But I noticed one very interesting thing over the course of the 3 days.
A few of us consistently pitched in to help clean up the dishes after a meal, while others were content to sit around and watch.
I found it curious that the thought never seemed to cross their minds about making a contribution or doing their fair share.
We were all about the same age and from similar economic backgrounds, so it wasn't a difference in generations or finances.
I’m pretty sure I know one key reason, based on other situations I've witnessed over the years.
It’s rooted in the development of a strong work ethic in childhood.
Think back to your own childhood. What kinds of chores were you required to do when you were growing up?
In my family, I was the #2 daughter with four younger brothers. My sister and I were given regular chores from the time we were very young. As our brothers got older, they had their jobs, too. The complexity of our tasks increased as we got older, but we always understood that we were expected to do our part as members of the family.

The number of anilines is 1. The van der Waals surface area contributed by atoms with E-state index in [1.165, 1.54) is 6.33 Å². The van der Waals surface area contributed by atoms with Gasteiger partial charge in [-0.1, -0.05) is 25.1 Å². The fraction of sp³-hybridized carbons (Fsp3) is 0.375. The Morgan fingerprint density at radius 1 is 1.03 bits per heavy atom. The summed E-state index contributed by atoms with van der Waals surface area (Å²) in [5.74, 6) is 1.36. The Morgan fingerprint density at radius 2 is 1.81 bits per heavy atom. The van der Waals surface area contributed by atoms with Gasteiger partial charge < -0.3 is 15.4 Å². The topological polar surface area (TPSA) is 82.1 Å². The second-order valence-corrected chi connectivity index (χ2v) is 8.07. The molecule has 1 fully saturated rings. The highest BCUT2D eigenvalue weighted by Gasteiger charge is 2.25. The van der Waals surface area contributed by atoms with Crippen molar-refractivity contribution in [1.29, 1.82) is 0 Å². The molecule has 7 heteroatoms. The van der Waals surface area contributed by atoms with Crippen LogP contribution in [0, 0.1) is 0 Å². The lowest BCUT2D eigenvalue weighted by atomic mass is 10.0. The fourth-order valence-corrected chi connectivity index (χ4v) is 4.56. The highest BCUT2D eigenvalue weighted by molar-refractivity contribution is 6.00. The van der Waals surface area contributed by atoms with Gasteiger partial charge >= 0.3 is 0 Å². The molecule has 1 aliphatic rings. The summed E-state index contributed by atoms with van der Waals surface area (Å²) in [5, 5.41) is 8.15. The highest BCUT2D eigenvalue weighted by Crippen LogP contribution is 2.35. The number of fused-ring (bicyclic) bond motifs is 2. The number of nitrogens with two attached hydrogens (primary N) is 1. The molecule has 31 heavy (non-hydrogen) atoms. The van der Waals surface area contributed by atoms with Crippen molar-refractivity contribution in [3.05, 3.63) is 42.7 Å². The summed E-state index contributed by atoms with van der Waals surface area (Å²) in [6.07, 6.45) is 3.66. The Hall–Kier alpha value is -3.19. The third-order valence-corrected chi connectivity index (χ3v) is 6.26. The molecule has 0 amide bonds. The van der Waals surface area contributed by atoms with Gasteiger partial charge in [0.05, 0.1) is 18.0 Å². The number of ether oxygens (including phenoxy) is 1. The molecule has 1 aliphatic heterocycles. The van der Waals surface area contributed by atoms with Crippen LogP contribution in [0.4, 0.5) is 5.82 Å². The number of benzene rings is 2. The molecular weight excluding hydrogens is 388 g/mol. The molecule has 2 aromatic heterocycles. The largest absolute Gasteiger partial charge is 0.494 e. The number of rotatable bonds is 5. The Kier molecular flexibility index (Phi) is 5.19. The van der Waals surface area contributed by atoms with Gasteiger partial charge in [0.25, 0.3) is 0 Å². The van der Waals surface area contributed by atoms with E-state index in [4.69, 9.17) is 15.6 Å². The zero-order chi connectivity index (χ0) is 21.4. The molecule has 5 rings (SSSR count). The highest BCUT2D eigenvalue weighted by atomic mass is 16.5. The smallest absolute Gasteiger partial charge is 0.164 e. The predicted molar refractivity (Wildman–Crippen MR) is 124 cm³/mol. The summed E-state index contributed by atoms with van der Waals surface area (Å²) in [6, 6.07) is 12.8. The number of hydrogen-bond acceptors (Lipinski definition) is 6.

We were encouraged to babysit and have paper routes to earn money. My parents did not hand out money to us, throw us lavish birthday parties or buy us things just because we wanted them.
Each one of us developed a strong work ethic because of the tone and expectations my parents set.
Parents need to instill in their children at a very early age the idea that they are not the center of the universe. They are part of a larger entity – the family – and everyone needs to be a contributor at whatever level is appropriate for their age.
It’s important to gradually give more responsibilities as kids get older. The idea is, by the time they reach adulthood, they are prepared to support themselves, live independently and contribute to society at large.
That means, along the way they acquire personal strengths like:
Initiative - They see what needs to be done and do it without being asked.
Effort - They’re willing to work hard, giving the best they have.
Responsibility - They “own” certain tasks or jobs – e.g., washing dishes, taking out the trash, or cleaning the bathrooms.
Accountability - They know there will be consequences if they don’t do what they’re supposed to do.
Parents who don’t make time to teach their children these strengths do them a serious disservice. These kids are not ready to be responsible, independent adults.
Children will not automatically acquire a strong work ethic.It takes conscious effort and work on the part of their parents.
Denny Coates and I recently devoted one episode of our Strong for Parenting Podcast to this topic:
A Strong Work Ethic – Prepare Your Child for the Challenges of Life.
If you’re a parent who’s committed to making sure that your child grows up to be an independent, responsible adult, this episode is one you will not want to miss.